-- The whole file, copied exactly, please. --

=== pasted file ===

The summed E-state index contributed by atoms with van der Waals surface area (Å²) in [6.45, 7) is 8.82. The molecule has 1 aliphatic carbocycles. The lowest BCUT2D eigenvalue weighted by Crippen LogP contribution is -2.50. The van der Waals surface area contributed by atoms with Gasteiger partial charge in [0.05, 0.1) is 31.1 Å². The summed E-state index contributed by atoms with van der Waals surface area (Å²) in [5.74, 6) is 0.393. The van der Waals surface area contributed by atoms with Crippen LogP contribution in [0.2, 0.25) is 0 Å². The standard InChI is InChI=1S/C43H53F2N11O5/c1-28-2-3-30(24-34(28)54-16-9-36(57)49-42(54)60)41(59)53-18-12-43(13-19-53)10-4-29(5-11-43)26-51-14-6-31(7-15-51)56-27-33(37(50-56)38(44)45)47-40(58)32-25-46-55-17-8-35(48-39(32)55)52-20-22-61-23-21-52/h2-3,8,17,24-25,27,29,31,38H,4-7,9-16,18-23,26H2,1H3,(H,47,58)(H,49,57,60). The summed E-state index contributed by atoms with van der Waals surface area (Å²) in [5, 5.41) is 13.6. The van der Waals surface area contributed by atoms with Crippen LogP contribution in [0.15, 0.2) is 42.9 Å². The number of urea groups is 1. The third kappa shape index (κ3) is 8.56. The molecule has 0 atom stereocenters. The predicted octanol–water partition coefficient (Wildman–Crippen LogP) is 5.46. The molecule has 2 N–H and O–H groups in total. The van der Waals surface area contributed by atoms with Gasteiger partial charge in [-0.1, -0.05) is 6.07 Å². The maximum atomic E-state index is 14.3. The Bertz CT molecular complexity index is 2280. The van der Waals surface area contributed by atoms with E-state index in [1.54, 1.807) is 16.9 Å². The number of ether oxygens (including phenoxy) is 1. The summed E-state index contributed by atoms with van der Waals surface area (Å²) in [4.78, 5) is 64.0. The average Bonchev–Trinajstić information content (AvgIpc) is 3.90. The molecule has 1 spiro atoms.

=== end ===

The summed E-state index contributed by atoms with van der Waals surface area (Å²) in [6.45, 7) is 8.82. The molecule has 1 aliphatic carbocycles. The lowest BCUT2D eigenvalue weighted by Crippen LogP contribution is -2.50. The van der Waals surface area contributed by atoms with Gasteiger partial charge in [0.05, 0.1) is 31.1 Å². The summed E-state index contributed by atoms with van der Waals surface area (Å²) in [5.74, 6) is 0.393. The van der Waals surface area contributed by atoms with Crippen LogP contribution in [0.2, 0.25) is 0 Å². The standard InChI is InChI=1S/C43H53F2N11O5/c1-28-2-3-30(24-34(28)54-16-9-36(57)49-42(54)60)41(59)53-18-12-43(13-19-53)10-4-29(5-11-43)26-51-14-6-31(7-15-51)56-27-33(37(50-56)38(44)45)47-40(58)32-25-46-55-17-8-35(48-39(32)55)52-20-22-61-23-21-52/h2-3,8,17,24-25,27,29,31,38H,4-7,9-16,18-23,26H2,1H3,(H,47,58)(H,49,57,60). The summed E-state index contributed by atoms with van der Waals surface area (Å²) in [5, 5.41) is 13.6. The van der Waals surface area contributed by atoms with Crippen LogP contribution in [0.15, 0.2) is 42.9 Å². The number of urea groups is 1. The third kappa shape index (κ3) is 8.56. The molecule has 0 atom stereocenters. The predicted octanol–water partition coefficient (Wildman–Crippen LogP) is 5.46. The molecule has 2 N–H and O–H groups in total. The van der Waals surface area contributed by atoms with Gasteiger partial charge in [-0.1, -0.05) is 6.07 Å². The maximum atomic E-state index is 14.3. The Bertz CT molecular complexity index is 2280. The van der Waals surface area contributed by atoms with E-state index in [1.54, 1.807) is 16.9 Å². The number of ether oxygens (including phenoxy) is 1. The summed E-state index contributed by atoms with van der Waals surface area (Å²) in [4.78, 5) is 64.0. The average Bonchev–Trinajstić information content (AvgIpc) is 3.90. The molecule has 1 spiro atoms.